If you stepped through a mercury-contaminated area, it's possible you might have trace amounts of mercury on the bottom of your shoes. Trace amounts of mercury evaporate to the surrounding environment quickly, especially in warmer temperatures. Remove your shoes as soon as possible to avoid spreading contamination further. Leave your shoes outdoors at least 2 to 3 days to off gas any remaining mercury vapors. You may also throw your shoes away in the regular trash if you wish.

Compact florescent light bulbs

Compact fluorescent light bulbs may contain a very small amount of mercury that can be released if a bulb breaks. Ventilate the area by opening a window or door to the outside. Shut off your furnace fan or air conditioning system. Isolate the area from any foot traffic, especially children and pets. Leave the area or room for approximately 15 minutes, then return wearing gloves. Carefully pick-up any fragments from the bulb, and scoop-up the powder with cardboard or a stiff piece of paper. You may also use Scotch tape to pick-up debris. Wipe the area with a damp paper towel or disposable wipe. Keep the spill area ventilated for 3 to 4 hours. Vacuuming isn't recommended for most compact florescent light bulb breaks, but might be necessary if the bulb was broken over carpet or broken glass and powder remain after cleaning. Vacuuming may increase the amount of mercury vapor in the air. Follow the recommendations below to decrease exposure:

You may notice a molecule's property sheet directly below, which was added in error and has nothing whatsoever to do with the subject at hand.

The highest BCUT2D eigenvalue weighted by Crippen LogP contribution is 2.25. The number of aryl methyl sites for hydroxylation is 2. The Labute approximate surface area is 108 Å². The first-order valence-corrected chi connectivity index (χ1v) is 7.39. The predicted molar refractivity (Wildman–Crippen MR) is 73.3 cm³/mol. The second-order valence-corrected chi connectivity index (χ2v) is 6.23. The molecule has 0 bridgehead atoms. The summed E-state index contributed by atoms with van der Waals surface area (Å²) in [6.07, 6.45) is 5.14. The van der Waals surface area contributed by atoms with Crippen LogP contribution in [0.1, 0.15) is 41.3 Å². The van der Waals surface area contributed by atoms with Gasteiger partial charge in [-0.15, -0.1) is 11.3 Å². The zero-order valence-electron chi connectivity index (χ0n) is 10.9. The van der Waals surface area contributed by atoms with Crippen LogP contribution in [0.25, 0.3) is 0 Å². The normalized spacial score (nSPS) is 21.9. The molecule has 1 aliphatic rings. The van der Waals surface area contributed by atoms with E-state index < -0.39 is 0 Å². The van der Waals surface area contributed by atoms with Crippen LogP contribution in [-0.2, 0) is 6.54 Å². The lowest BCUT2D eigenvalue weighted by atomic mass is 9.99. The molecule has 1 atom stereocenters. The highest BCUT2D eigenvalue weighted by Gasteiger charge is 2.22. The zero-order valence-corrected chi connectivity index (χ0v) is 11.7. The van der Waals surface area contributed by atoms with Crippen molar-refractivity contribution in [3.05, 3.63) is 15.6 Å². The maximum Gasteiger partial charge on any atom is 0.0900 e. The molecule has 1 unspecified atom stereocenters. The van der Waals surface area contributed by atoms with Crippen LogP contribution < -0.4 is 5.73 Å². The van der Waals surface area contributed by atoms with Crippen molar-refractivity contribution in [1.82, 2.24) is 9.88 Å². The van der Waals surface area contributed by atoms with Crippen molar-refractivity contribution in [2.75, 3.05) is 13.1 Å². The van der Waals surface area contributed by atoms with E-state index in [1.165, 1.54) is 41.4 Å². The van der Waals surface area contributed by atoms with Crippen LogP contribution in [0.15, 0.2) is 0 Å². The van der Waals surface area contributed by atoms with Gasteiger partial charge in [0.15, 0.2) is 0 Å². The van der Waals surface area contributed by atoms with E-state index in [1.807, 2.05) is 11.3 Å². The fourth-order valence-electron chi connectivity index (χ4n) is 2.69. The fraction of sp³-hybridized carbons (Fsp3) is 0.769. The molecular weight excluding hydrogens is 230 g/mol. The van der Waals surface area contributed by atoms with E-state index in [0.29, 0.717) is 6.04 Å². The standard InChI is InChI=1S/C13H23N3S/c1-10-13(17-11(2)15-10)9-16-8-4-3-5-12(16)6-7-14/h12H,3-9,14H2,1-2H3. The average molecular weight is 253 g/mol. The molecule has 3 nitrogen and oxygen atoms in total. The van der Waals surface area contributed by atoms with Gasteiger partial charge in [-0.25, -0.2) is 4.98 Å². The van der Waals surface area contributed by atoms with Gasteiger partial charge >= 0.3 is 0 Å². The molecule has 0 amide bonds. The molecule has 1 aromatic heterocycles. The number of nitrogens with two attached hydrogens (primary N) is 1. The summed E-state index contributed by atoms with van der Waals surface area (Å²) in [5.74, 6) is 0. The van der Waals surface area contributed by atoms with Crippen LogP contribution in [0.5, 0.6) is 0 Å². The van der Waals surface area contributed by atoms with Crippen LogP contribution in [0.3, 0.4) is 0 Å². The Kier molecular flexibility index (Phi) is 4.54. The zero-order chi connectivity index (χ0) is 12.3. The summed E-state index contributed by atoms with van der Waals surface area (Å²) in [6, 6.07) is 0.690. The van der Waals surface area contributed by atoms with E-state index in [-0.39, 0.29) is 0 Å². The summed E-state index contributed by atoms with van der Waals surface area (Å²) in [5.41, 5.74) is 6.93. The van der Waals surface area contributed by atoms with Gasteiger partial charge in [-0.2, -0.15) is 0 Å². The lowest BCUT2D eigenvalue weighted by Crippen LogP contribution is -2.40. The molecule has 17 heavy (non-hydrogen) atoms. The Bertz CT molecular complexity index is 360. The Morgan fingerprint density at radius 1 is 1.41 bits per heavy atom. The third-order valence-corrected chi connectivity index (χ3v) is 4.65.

• Don't immediately vacuum the area or room.
  • Open a window or door to the outside.
  • Turn off your heating or air conditioning system. 
  • Throw away your vacuum bag immediately after vacuuming.
  • The next couple of times you vacuum, air out the room both during and after.

Thermostat recycling

Air conditioning, heating and ventilation contractors, distributors, and wholesalers, are encouraged to participate in the Thermostat Recycling Corporation's Thermostat Recycling Program. The program provides a convenient cost-effective way to recycle mercury thermostats. General Electric, Honeywell, and White-Rodgers established the Thermostat Recycling Corporation to recycle all brands of wall-mounted mercury thermostats. It's a reverse distribution system where thermostats are collected after they have been removed from service. Later, the thermostats go into special collection containers located at participating facilities for recycling. When collection containers are full, the participating facility returns the container to the Thermostat Recycling Corporation in exchange for a new container. The next step is to remove the mercury switches from the thermostats and send them to a company. In turn, this company purifies the mercury for reuse. This program only recycles wall-mounted mercury thermostats. It doesn't include other mercury-containing devices like batteries or fluorescent lamps. It's important to return the entire thermostat; the thermostat housing protects the mercury switch during shipment. This helps to prevent breakage during shipment. The recycling containers should not include thermostats returned under warranty. Hundreds of mercury-containing thermostats are replaced each year. Many of these thermostats are disposed of in the trash. Once sent to a landfill, mercury may leak out of the thermostats and can potentially get into the air and water. The result is mercury contamination of ground water, surface water, and drinking water resources.

Household hazardous waste collection sites


Mercury call line

Nebraskans can call (402) 314-3974 and obtain information about spill clean-up, health effects from exposure, and disposal or recycling options for intact mercury devices or free mercury. Staff are available to answer the call line most hours of the day and voice mail is available when staff is not. Missed calls are returned within 24 hours.



Office of Environmental Health Hazards & Indoor Air
Division of Public Health/Department of Health & Human Services
Phone Number
(402) 471-1005
Toll Free Number
(888) 242-1100
Mailing Address
301 Centennial Mall South, Lincoln, Nebraska 68509